Much more recently, News Corp. ventured back online with the purchase of Scout, a collection of online and offline local sports media properties, and MySpace. Many believe MySpace will fade just as quickly as it ascended from an idea to a top-10 Internet property. Though it is unclear whether Murdoch will ultimately regret his recent purchases, it is crystal clear that he has been thinking about and exploring Internet media for quite some time.

Monday, March 13, 2006

To Yahoo or Not to Yahoo

I use Yahoo every day. It is my Firefox homepage and accounts for more of my web traffic than does any other site on the Internet. I'm clearly not alone. According to this Alexa chart, Yahoo serves almost 3x as many pages as Google.

Seven years ago, I invested the time to customize a My Yahoo page and have incrementally added quite a bit to it since then. It has become my primary RSS aggregator, my sports and finance ticker and my first source of news. (I would even use it for web searches, but for some idiotic reason, the folks at Yahoo have not programmed the page to load with the search box in focus; as long as I have to make an extra click, I might as well click in Firefox's Google box.)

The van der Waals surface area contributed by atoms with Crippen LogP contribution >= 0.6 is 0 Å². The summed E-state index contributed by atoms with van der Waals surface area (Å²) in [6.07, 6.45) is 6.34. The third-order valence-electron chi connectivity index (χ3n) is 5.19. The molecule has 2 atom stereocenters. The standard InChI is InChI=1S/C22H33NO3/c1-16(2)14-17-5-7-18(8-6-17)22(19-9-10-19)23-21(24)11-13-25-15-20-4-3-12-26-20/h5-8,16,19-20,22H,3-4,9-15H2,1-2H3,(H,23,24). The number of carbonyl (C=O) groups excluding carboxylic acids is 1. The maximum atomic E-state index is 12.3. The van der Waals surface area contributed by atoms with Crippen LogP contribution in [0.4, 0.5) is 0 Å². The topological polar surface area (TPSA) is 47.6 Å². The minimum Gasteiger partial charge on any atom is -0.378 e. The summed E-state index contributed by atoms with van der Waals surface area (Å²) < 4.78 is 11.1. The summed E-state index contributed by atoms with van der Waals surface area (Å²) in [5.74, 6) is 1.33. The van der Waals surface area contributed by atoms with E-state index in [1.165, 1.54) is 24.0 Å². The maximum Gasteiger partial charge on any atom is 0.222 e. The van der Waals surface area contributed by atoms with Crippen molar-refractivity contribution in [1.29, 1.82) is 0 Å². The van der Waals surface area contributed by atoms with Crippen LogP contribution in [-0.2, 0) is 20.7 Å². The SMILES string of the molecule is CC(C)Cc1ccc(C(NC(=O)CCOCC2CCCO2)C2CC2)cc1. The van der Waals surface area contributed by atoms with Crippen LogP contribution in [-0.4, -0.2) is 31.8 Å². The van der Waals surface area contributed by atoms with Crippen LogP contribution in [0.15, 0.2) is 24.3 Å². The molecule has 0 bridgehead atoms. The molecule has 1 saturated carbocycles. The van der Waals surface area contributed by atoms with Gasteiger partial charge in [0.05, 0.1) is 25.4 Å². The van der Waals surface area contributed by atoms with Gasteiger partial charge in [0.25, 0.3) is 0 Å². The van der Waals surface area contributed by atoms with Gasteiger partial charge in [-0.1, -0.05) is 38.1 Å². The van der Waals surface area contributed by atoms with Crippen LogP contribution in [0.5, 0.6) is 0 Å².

In a piece for Fortune last week, David Kirkpatrick warns Wall Street not to "stare so hard at Google you miss Yahoo." He highlights Yahoo's relatively cheap P/E ratio of 24x (including a bunch of one-time gains last year including the sale of some Google stock) when compared with Google's 67x . He argues that Yahoo is catching up to Google in terms of search quality and has made some smart moves to capitalize on social networking with its Flickr and Delicious acquisitions. He believes Yahoo will soon be considered Google's peer.